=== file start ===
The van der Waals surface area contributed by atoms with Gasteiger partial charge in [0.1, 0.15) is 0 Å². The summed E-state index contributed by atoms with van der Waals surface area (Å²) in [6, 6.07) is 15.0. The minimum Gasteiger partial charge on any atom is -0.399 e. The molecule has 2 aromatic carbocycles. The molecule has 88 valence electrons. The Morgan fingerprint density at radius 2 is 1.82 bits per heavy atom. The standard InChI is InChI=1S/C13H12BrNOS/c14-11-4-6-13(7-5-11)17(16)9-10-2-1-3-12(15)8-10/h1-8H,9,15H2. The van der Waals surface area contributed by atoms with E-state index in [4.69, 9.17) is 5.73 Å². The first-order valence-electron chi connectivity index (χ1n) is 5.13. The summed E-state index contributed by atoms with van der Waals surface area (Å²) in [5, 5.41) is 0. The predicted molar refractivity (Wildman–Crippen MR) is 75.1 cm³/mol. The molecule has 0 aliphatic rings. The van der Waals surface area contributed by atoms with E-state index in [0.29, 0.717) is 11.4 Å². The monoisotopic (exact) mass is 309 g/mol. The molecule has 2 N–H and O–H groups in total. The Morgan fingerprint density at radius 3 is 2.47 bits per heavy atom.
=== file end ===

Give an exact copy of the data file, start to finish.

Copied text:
The van der Waals surface area contributed by atoms with Gasteiger partial charge in [0.1, 0.15) is 0 Å². The summed E-state index contributed by atoms with van der Waals surface area (Å²) in [6, 6.07) is 15.0. The minimum Gasteiger partial charge on any atom is -0.399 e. The molecule has 2 aromatic carbocycles. The molecule has 88 valence electrons. The Morgan fingerprint density at radius 2 is 1.82 bits per heavy atom. The standard InChI is InChI=1S/C13H12BrNOS/c14-11-4-6-13(7-5-11)17(16)9-10-2-1-3-12(15)8-10/h1-8H,9,15H2. The van der Waals surface area contributed by atoms with E-state index in [4.69, 9.17) is 5.73 Å². The first-order valence-electron chi connectivity index (χ1n) is 5.13. The summed E-state index contributed by atoms with van der Waals surface area (Å²) in [5, 5.41) is 0. The predicted molar refractivity (Wildman–Crippen MR) is 75.1 cm³/mol. The molecule has 0 aliphatic rings. The van der Waals surface area contributed by atoms with E-state index in [0.29, 0.717) is 11.4 Å². The monoisotopic (exact) mass is 309 g/mol. The molecule has 2 N–H and O–H groups in total. The Morgan fingerprint density at radius 3 is 2.47 bits per heavy atom.